The link between oral contraceptives and ovarian cancer mortality rates

The link between oral contraceptives and ovarian cancer mortality rates
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Death rates from ovarian cancer are predicted to fall in 2022 in the UK and EU countries and the growing use of oral contraceptives could explain why.

Researchers uncovered that predicted ovarian cancer death rates are expected to fall by 17% in 2022 in the UK and by 7% in EU countries in 2022 compared to 2017. The team, led by Carlo La Vecchia (MD), a professor at the University of Milan (Italy), said that these dramatic falls are due mainly to the use of oral contraceptives, which also account for the differences between countries.

“The earlier and greater use of oral contraceptives in the UK than in most EU countries for generations of women born since the 1930s has a major role in these trends,” said Professor La Vecchia. “In Italy, Spain, Poland etc., oral contraceptives were made available considerably later, and hence the favourable trends in these countries started later and are smaller.”

The new research has been published in the leading cancer journal Annals of Oncology.

The rise of oral contraceptives

The researchers predict that 26,500 women will die from ovarian cancer in EU countries in 2022 and 4,000 in the UK. After adjusting for differences in age distribution in the population, the age-standardised rate (ASR) of deaths will be 4.32 and 4.57 women per 100,000 in the EU and UK, respectively. In the 1970s, the UK had the highest death rate in Europe at nearly nine per 100,000 but then showed a steep decline. Whereas death rates in France, Germany, Italy, Poland and Spain were all lower but showed a rise until the 1980s when they started to decline except for Poland, where rates continued to rise until around 2010.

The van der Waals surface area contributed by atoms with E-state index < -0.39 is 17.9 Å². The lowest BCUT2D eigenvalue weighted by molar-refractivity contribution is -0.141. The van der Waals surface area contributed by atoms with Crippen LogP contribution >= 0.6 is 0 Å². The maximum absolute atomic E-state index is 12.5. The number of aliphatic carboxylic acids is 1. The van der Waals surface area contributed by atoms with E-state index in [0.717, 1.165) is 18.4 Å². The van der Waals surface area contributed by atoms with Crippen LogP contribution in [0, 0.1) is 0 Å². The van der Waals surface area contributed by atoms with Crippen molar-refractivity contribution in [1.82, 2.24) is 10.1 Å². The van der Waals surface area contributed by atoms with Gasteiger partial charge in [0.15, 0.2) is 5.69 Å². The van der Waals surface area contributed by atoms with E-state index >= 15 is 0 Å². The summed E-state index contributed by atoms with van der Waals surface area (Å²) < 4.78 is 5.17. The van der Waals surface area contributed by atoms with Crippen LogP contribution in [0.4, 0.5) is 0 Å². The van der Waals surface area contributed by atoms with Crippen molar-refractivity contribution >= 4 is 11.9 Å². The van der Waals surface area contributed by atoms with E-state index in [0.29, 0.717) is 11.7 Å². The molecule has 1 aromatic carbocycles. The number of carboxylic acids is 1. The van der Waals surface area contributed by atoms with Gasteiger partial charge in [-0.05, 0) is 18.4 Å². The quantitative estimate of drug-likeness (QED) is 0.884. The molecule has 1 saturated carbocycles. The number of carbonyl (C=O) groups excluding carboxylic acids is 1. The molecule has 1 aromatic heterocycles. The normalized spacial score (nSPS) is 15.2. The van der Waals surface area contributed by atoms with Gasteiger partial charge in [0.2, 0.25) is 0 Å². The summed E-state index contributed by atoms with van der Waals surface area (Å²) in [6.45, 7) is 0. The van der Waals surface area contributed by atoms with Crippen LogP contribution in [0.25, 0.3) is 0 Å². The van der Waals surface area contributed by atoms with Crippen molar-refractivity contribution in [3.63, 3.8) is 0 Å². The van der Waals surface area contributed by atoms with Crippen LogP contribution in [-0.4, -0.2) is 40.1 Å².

“Long-term use of oral contraceptives reduces the risk of ovarian cancer by 40% in middle-aged and elderly women,” said Professor La Vecchia. “Other factors may also be partially responsible, such as reduced use of hormone replacement therapy. Improvements in diagnosis, surgery and the use of better treatments, such as platinum-based drugs in the 1980s, taxanes in the 1990s and more recently, gemcitabine, intraperitoneal chemotherapy, possibly bevacizumab, and PARP inhibitors for women with BRCA mutations, may all contribute to improved survival. However, these factors are minor compared to the long-term protective effect of oral contraceptives. We expect these favourable trends in ovarian cancer deaths to continue.”